Location: Plant Introduction ResearchTitle: The National Plant Germplasm System and GRIN-Global) Author
Submitted to: American Phytopathological Society Abstracts
Publication Type: Abstract Only
Publication Acceptance Date: 3/10/2012
Publication Date: 8/7/2012
Publication URL: http://handle.nal.usda.gov/10113/56959
Citation: Gardner, C.A. 2012. The National Plant Germplasm System and GRIN-Global. American Phytopathological Society Abstracts. Abstract 115-S. Interpretive Summary:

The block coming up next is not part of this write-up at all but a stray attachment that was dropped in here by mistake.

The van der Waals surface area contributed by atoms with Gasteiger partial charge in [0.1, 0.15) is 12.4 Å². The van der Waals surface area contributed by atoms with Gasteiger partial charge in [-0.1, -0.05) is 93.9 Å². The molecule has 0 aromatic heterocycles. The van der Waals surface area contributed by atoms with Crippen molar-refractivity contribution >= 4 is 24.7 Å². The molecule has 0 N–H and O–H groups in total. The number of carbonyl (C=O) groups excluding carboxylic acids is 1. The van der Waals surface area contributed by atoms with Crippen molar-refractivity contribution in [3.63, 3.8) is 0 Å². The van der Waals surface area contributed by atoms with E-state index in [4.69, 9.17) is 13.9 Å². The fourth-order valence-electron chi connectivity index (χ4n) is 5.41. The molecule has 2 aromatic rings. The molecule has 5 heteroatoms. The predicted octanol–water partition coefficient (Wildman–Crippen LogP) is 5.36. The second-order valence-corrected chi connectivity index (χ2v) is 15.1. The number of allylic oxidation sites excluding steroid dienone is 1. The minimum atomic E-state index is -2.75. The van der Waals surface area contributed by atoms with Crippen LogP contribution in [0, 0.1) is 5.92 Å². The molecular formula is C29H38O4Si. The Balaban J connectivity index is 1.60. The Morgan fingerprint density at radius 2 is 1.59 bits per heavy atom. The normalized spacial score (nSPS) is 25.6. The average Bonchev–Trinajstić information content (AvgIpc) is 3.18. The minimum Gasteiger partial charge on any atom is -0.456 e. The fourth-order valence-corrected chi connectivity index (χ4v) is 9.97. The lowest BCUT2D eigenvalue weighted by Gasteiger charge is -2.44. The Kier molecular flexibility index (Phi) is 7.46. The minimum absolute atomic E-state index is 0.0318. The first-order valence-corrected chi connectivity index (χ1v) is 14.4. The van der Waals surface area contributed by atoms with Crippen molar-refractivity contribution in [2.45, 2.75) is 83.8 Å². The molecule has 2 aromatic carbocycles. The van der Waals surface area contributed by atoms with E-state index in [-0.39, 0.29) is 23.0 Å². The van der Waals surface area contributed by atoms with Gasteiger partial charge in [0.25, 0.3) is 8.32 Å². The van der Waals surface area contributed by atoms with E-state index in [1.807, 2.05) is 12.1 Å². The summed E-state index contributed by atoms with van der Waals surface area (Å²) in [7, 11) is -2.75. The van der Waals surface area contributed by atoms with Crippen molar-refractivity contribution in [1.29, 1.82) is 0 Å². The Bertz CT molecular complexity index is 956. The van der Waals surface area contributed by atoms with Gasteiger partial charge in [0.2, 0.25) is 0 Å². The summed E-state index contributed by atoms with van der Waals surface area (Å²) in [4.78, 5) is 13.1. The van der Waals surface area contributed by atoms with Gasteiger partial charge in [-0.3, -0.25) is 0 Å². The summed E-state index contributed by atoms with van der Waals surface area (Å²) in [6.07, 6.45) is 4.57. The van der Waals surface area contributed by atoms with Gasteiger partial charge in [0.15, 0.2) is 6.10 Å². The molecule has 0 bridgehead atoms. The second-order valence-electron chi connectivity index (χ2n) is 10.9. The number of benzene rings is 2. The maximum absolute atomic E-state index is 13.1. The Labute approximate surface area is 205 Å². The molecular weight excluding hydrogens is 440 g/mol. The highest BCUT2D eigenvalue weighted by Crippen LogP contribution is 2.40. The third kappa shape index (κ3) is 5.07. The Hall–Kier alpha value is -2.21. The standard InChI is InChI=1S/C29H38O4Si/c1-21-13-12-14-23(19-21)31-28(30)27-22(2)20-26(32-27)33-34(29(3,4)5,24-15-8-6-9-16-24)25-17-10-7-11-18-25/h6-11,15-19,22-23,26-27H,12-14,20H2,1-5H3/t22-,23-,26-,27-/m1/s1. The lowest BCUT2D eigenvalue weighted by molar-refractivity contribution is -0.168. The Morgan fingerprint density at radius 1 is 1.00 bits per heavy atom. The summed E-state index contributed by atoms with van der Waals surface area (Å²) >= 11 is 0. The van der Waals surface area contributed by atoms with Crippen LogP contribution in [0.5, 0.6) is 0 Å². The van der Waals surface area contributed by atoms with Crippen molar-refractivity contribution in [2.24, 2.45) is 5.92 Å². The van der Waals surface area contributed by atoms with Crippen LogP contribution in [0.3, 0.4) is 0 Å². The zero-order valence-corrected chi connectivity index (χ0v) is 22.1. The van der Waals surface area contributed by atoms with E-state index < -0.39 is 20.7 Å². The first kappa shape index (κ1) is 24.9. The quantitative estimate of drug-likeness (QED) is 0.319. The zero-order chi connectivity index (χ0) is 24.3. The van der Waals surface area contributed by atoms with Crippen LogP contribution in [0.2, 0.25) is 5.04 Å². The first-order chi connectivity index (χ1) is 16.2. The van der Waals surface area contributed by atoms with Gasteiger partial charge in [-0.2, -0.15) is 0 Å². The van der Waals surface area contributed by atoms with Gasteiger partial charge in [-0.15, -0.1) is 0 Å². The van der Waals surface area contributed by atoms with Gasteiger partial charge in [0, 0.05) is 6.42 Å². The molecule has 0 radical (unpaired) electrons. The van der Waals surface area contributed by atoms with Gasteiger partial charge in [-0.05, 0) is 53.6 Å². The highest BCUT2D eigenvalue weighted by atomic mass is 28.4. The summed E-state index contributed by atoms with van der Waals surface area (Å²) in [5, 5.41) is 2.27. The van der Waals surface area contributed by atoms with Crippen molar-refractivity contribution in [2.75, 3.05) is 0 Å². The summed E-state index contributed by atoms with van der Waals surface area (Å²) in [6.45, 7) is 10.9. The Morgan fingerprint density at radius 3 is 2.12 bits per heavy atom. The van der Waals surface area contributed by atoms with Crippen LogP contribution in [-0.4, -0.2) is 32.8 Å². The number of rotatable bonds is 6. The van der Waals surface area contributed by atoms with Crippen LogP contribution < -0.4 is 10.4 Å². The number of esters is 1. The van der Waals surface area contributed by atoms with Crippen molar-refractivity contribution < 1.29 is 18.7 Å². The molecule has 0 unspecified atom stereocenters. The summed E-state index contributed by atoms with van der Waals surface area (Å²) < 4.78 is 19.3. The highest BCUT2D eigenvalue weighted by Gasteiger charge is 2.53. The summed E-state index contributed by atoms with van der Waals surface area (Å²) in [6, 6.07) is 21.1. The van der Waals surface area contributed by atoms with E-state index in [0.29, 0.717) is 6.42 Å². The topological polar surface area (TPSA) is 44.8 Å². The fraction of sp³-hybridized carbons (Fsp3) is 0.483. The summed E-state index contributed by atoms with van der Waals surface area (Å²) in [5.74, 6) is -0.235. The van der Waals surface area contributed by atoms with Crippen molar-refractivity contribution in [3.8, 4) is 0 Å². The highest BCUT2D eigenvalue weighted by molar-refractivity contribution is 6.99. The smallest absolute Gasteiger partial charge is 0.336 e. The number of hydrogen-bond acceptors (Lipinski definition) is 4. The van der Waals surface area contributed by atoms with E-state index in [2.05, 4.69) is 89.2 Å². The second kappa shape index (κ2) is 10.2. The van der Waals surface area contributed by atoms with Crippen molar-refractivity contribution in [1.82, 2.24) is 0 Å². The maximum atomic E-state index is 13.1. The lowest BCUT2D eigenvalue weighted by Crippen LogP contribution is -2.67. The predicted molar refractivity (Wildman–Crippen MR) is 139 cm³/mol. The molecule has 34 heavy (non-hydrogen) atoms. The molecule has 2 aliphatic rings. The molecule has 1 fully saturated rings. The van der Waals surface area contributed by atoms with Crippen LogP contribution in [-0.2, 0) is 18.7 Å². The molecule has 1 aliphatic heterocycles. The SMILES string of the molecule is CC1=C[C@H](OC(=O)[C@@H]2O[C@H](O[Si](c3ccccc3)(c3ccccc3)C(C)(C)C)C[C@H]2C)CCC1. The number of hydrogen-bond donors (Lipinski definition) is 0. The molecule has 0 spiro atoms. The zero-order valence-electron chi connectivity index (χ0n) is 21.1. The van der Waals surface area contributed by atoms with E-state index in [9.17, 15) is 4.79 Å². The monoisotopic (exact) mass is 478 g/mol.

Technical Abstract: The National Plant Germplasm System (NPGS) is a cooperative effort by public and private organizations to preserve plant genetic diversity. Federal and State personnel at 20 sites are responsible for approximately 547,000 unique accessions of a wide array of plant genetic resources (PGR) representing 14,325 species and 2,355 genera. Included are the National Center for Genetic Resource Preservation in Ft. Collins, CO, which conducts preservation research and provides a back-up site for all collections; 18 active sites responsible for seed- and/or clonally-propagated species; and the National Germplasm Resources Laboratory in Beltsville, MD, responsible for the Germplasm Resource Information Network (GRIN), a system for collection and dissemination of germplasm information. A few examples of integrated plant-associated microbial research with genebank collections by ARS researchers will be presented. Collections of plant-associated microbes are very important; the author is unaware of any collection prepared to accept and maintain the variety of material being isolated and characterized by U.S. or global researchers. The NPGS, in partnership with the Global Crop Diversity Trust and Bioversity International, developed the GRIN-Global System to provide a database flexible, multi-lingual, license-free information management system to meet global plant genebank needs. GRIN-Global was released internationally in 2011; NPGS staff members are now preparing to implement it for the NPGS. This system should be assessed for its potential value for managing information associated with other biological collections, including microbes.